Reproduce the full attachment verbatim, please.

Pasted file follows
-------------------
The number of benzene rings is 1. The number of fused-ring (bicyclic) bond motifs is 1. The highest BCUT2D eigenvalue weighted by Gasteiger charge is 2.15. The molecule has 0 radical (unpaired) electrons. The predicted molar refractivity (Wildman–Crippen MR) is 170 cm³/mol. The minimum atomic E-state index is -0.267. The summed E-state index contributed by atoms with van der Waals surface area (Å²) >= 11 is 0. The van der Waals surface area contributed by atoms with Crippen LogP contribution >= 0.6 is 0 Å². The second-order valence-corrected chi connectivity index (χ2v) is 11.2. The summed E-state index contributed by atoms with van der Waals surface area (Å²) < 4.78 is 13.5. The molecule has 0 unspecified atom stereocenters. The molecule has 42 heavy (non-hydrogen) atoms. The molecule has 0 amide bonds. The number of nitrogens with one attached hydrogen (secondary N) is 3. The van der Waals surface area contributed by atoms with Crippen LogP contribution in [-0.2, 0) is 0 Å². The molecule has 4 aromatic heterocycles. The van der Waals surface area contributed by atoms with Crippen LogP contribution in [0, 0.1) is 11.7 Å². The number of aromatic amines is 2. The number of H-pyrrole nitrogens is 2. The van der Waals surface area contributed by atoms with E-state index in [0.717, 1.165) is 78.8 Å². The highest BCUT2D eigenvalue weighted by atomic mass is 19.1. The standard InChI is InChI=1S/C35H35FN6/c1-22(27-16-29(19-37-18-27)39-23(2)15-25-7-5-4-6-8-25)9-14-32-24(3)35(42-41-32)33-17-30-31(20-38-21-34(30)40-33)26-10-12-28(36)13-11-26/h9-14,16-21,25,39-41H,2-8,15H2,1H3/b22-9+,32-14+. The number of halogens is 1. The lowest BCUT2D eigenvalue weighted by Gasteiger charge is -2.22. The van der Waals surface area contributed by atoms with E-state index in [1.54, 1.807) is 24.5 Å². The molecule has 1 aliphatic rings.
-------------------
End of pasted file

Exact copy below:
The number of benzene rings is 1. The number of fused-ring (bicyclic) bond motifs is 1. The highest BCUT2D eigenvalue weighted by Gasteiger charge is 2.15. The molecule has 0 radical (unpaired) electrons. The predicted molar refractivity (Wildman–Crippen MR) is 170 cm³/mol. The minimum atomic E-state index is -0.267. The summed E-state index contributed by atoms with van der Waals surface area (Å²) >= 11 is 0. The van der Waals surface area contributed by atoms with Crippen LogP contribution >= 0.6 is 0 Å². The second-order valence-corrected chi connectivity index (χ2v) is 11.2. The summed E-state index contributed by atoms with van der Waals surface area (Å²) < 4.78 is 13.5. The molecule has 0 unspecified atom stereocenters. The molecule has 42 heavy (non-hydrogen) atoms. The molecule has 0 amide bonds. The number of nitrogens with one attached hydrogen (secondary N) is 3. The van der Waals surface area contributed by atoms with Crippen LogP contribution in [-0.2, 0) is 0 Å². The molecule has 4 aromatic heterocycles. The van der Waals surface area contributed by atoms with Crippen LogP contribution in [0, 0.1) is 11.7 Å². The number of aromatic amines is 2. The number of H-pyrrole nitrogens is 2. The van der Waals surface area contributed by atoms with E-state index in [0.717, 1.165) is 78.8 Å². The highest BCUT2D eigenvalue weighted by atomic mass is 19.1. The standard InChI is InChI=1S/C35H35FN6/c1-22(27-16-29(19-37-18-27)39-23(2)15-25-7-5-4-6-8-25)9-14-32-24(3)35(42-41-32)33-17-30-31(20-38-21-34(30)40-33)26-10-12-28(36)13-11-26/h9-14,16-21,25,39-41H,2-8,15H2,1H3/b22-9+,32-14+. The number of halogens is 1. The lowest BCUT2D eigenvalue weighted by Gasteiger charge is -2.22. The van der Waals surface area contributed by atoms with E-state index in [1.54, 1.807) is 24.5 Å². The molecule has 1 aliphatic rings.